Edward Snowden: In Hong Kong, ex-CIA man may not escape U.S. reach

U.S. National Security Agency whistleblower Edward Snowden, an analyst with a U.S. defence contractor, is seen in this still image taken from a video during an interview with the Guardian in his hotel
U.S. National Security Agency whistleblower Edward Snowden, an analyst with a U.S. defence contractor, is seen in this still image taken from a video during an interview with the Guardian in his hotel

Edward Snowden’s decision to flee to Hong Kong as he prepared to expose the U.S. government’s secret surveillance programs may not save him from prosecution due to an extradition treaty in force since 1998.

A 29-year-old former CIA employee, Snowden has identified himself as the person who gave the Guardian and the Washington Post classified documents about how the U.S. National Security Agency (NSA) obtained data from U.S. telecom and Internet companies.

While preparing his leaks, Snowden left Hawaii for Hong Kong on May 20 so he would be in a place that might be able to resist U.S. prosecution attempts, he told the Guardian.

“Mainland China does have significant restrictions on free speech but the people of Hong Kong have a long tradition of protesting in the streets, making their views known,” Snowden, a U.S. citizen, said in a video interview posted on the Guardian’s website.

The NSA has requested a criminal probe into the leaks and, on Sunday, the U.S. Justice Department said it was in the initial stages of a criminal investigation.

The United States and Hong Kong signed their extradition treaty in 1996, a year before the former British colony was returned to China. It allows for the exchange of criminal suspects in a formal process that may also involve the Chinese government.

The treaty went into force in 1998 and provides that Hong Kong authorities can hold Snowden for 60 days, following a U.S. request that includes probable cause, while Washington prepares a formal extradition request. Some lawyers with expertise in extraditions said it would be a challenge for Snowden to circumvent the treaty if the U.S. government decides to prosecute him.

“They’re not going to put at risk their relationship with the U.S. over Mr. Snowden, and very few people have found that they have the clout to persuade another country to go out of their way for them,” said Robert Anello, a New York lawyer who has handled extradition cases.

However, under Hong Kong’s Fugitives Offenders Ordinance, Beijing can issue an “instruction” to the city’s leader to take or not take action on extraditions where the interests of China “in matters of defense or foreign affairs would be significantly affected.”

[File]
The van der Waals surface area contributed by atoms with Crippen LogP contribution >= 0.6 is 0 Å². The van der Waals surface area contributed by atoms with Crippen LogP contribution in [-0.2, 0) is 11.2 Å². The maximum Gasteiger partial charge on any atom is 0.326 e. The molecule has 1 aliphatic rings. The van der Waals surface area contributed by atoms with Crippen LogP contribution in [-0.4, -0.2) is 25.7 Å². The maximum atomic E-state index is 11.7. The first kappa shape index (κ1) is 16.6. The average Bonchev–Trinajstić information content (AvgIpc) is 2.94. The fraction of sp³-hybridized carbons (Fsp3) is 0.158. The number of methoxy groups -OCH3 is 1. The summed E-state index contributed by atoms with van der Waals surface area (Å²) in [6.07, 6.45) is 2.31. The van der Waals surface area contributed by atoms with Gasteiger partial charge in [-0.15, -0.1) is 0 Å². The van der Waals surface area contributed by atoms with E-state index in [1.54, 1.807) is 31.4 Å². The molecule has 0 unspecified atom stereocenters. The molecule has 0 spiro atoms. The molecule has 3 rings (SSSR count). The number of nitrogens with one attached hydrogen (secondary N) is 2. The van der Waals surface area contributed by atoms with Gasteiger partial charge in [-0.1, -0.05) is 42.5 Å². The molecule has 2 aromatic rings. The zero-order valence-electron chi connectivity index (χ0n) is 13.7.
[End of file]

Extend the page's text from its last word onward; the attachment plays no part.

Hong Kong was returned to Chinese rule amid constitutional guarantees for a high degree of autonomy. China, however, has responsibility over defense and foreign affairs and has exerted considerable behind-the-scenes influence over the financial hub’s political, financial, legal and academic spheres.

“We’ve never seen the Chinese government interfere in these sorts of decisions before,” said Patricia Ho, a lawyer with Daly & Associates in Hong Kong, who has dealt extensively with refugees and asylum claims in the city.

The U.S. consulate in Hong Kong wouldn’t comment when asked if an extradition claim would be made for Snowden. Nor would it confirm if he was still in the city. Hong Kong’s Security Bureau and Justice Department also gave no immediate comment.

PAST CASES

In March, a former equities research analyst, Trent Martin, was extradited from Hong Kong to New York to face charges of insider trading. He had been arrested in Hong Kong in December and has pleaded not guilty.

Other suspects were extradited for smuggling charges, suspicion of violating controls on military exports, investment fraud charges and the alleged sale of illegal prescription drugs, according to U.S. prosecutor statements at the time.

But Hong Kong has not agreed to every U.S. request for a prisoner transfer. In 2008, Hong Kong released without explanation an Iranian operative whom Washington had accused of trying to obtain embargoed airplane parts. Yousef Boushvash was in custody with a criminal complaint on file in New York, so his release angered U.S. officials.

Douglas McNabb, a Houston lawyer who specializes in extradition, said he was surprised to hear that Snowden had chosen Hong Kong as a safe haven given the existing treaty.